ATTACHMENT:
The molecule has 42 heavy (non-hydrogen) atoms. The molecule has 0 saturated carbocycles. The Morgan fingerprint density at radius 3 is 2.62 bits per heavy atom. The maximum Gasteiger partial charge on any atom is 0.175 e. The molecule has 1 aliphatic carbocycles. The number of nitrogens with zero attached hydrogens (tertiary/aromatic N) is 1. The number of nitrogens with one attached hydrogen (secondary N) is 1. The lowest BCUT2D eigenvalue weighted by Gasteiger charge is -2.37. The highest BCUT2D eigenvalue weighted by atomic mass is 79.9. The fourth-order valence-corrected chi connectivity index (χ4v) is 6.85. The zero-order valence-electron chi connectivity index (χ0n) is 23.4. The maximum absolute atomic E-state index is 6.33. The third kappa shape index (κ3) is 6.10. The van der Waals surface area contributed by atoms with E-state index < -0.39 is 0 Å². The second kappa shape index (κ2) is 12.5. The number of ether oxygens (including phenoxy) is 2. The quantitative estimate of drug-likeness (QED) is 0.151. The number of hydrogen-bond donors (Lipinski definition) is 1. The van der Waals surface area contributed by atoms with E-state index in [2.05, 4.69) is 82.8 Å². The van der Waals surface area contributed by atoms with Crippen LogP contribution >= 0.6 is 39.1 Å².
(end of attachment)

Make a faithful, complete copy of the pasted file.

The molecule has 42 heavy (non-hydrogen) atoms. The molecule has 0 saturated carbocycles. The Morgan fingerprint density at radius 3 is 2.62 bits per heavy atom. The maximum Gasteiger partial charge on any atom is 0.175 e. The molecule has 1 aliphatic carbocycles. The number of nitrogens with zero attached hydrogens (tertiary/aromatic N) is 1. The number of nitrogens with one attached hydrogen (secondary N) is 1. The lowest BCUT2D eigenvalue weighted by Gasteiger charge is -2.37. The highest BCUT2D eigenvalue weighted by atomic mass is 79.9. The fourth-order valence-corrected chi connectivity index (χ4v) is 6.85. The zero-order valence-electron chi connectivity index (χ0n) is 23.4. The maximum absolute atomic E-state index is 6.33. The third kappa shape index (κ3) is 6.10. The van der Waals surface area contributed by atoms with E-state index < -0.39 is 0 Å². The second kappa shape index (κ2) is 12.5. The number of ether oxygens (including phenoxy) is 2. The quantitative estimate of drug-likeness (QED) is 0.151. The number of hydrogen-bond donors (Lipinski definition) is 1. The van der Waals surface area contributed by atoms with E-state index in [2.05, 4.69) is 82.8 Å². The van der Waals surface area contributed by atoms with Crippen LogP contribution >= 0.6 is 39.1 Å².